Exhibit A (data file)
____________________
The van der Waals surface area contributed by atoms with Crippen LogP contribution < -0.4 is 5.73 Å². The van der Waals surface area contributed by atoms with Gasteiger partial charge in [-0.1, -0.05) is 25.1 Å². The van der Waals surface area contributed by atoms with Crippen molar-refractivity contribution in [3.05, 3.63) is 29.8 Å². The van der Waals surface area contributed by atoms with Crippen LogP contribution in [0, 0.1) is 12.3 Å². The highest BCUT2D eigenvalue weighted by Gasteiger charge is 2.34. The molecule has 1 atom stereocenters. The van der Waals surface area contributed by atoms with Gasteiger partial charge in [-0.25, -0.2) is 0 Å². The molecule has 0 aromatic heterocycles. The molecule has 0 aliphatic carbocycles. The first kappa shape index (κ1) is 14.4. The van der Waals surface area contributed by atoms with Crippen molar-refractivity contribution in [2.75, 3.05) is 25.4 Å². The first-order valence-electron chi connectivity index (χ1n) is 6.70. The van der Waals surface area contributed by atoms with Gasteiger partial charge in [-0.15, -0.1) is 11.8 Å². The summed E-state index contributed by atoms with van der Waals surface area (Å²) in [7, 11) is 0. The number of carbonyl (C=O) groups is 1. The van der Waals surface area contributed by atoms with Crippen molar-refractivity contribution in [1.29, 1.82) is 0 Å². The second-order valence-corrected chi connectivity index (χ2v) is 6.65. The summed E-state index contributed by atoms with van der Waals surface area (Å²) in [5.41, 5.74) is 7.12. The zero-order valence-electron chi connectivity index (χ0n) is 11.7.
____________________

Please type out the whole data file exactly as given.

The van der Waals surface area contributed by atoms with Crippen LogP contribution < -0.4 is 5.73 Å². The van der Waals surface area contributed by atoms with Gasteiger partial charge in [-0.1, -0.05) is 25.1 Å². The van der Waals surface area contributed by atoms with Crippen molar-refractivity contribution in [3.05, 3.63) is 29.8 Å². The van der Waals surface area contributed by atoms with Crippen LogP contribution in [0, 0.1) is 12.3 Å². The highest BCUT2D eigenvalue weighted by Gasteiger charge is 2.34. The molecule has 1 atom stereocenters. The van der Waals surface area contributed by atoms with Gasteiger partial charge in [-0.25, -0.2) is 0 Å². The molecule has 0 aromatic heterocycles. The molecule has 0 aliphatic carbocycles. The first kappa shape index (κ1) is 14.4. The van der Waals surface area contributed by atoms with Crippen molar-refractivity contribution in [2.75, 3.05) is 25.4 Å². The first-order valence-electron chi connectivity index (χ1n) is 6.70. The van der Waals surface area contributed by atoms with Gasteiger partial charge in [-0.15, -0.1) is 11.8 Å². The summed E-state index contributed by atoms with van der Waals surface area (Å²) in [7, 11) is 0. The number of carbonyl (C=O) groups is 1. The van der Waals surface area contributed by atoms with Crippen molar-refractivity contribution in [1.29, 1.82) is 0 Å². The second-order valence-corrected chi connectivity index (χ2v) is 6.65. The summed E-state index contributed by atoms with van der Waals surface area (Å²) in [5.41, 5.74) is 7.12. The zero-order valence-electron chi connectivity index (χ0n) is 11.7.